How-to Clear Cloudy Aquarium Water (Causes & Prevention)

Cloudy aquarium water is a frustrating problem for many aquarists.

You’ve stocked your tank with beautiful fish and aquascaped the aquarium with plants and other decorations. But now the water is murky, and it just won’t clear up.

Cloudy water can be persistent. Some novice aquarists even give up on having an aquarium!

Fish tank with a cloudy water

The truth is, everyone, even seasoned fish-keeper, has to deal with cloudy water once in a while. There is no reason to panic!

The first step to eliminating cloudy water is figuring out what caused it. If you don’t know what is creating the haze, you might not be able to fix it.

Let’s take a look at what causes cloudy aquarium water.

Cloudy water in a brand-new aquarium

The most common cloud in a new tank occurs as soon as you add water to the aquarium.

Some types of aquarium gravel are naturally dusty. Even if you’ve rinsed it in tap water, it can still cause cloudy water. This is because tiny gravel particles get suspended in the water.

Suspended gravel dust looks like a very light haze in the water. You can see everything in the tank, but the water doesn’t sparkle.

Don’t panic and drain the aquarium. Chances are the cloud will form again as soon as the tank is refilled. That’s because some gravel dust will re-suspend in the water.

Relax! Your aquarium filter will remove the particles over the next few days. The tiny particles will be captured on the filter cartridge and gradually clear the water.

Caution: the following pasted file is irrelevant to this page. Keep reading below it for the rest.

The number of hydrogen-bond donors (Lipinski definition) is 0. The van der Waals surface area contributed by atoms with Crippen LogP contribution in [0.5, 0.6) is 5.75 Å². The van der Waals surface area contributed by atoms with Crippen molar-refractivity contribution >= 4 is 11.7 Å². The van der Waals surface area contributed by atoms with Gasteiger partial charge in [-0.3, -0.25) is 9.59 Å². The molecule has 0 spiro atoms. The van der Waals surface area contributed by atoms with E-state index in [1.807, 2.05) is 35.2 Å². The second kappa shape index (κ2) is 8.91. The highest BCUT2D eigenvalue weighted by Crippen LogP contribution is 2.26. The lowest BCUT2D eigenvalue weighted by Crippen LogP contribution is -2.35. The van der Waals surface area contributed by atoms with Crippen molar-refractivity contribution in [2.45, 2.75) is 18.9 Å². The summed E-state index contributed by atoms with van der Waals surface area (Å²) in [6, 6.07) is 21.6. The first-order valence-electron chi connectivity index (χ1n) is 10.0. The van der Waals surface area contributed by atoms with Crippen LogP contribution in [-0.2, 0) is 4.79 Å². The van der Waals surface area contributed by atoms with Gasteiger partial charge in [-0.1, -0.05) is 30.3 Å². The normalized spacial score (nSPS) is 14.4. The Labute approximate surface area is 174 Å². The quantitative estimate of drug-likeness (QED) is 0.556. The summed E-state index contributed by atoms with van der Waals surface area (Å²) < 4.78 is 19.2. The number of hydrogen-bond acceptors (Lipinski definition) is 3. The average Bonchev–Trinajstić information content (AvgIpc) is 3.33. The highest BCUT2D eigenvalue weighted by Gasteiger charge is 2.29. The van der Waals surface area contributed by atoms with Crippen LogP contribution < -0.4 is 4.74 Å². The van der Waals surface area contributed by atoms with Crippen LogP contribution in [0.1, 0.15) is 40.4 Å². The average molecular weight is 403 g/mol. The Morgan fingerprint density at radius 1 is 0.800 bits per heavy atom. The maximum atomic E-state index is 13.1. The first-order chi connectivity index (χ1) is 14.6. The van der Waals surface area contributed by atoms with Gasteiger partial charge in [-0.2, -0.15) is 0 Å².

Fish tank setup

  • Tip: If the filter cartridge or sponge clogs with dust, remove it very carefully. The dust could be released back into the tank if the filter is disturbed too forcefully. Replace the cartridge and start filtering again.

Colored aquarium gravel is coated with an epoxy. This seals the gravel and prevents dust formation in shipping and handling.

Natural uncoated gravel is usually the type that causes cloudy water.

Suspended particles in an established aquarium

Dirty aquarium gravel in the aquarium

Cloudy water caused by “dirt” can be a problem even in an established tank. Aquarium gravel is the primary place where dirt collects in the aquarium.

Aquarium “dirt” is a combination of fish waste, dead algae cells, food particles, and fish slime.

If the dirt is disturbed by fish or rearranging the decorations, it will often become suspended in the water.

A little dirt is normal. But if the gravel is really dirty, it is a sign something is wrong.

Dirty gravel is caused by:

  • Uneaten foods settling in the tank
  • Over-feeding of the fish
  • Too many fish
  • Keeping large fish in a small tank
  • Poor maintenance.

Many aquarists think the answer is to buy a “better” filter. This won’t work because the cause of the problem remains.

Here are the steps to take to solve this problem:

  • Use a gravel siphon to clean the gravel every month
  • Make sure all fish food is eaten within a few minutes
  • Evaluate if you’ve got too many fish in the aquarium.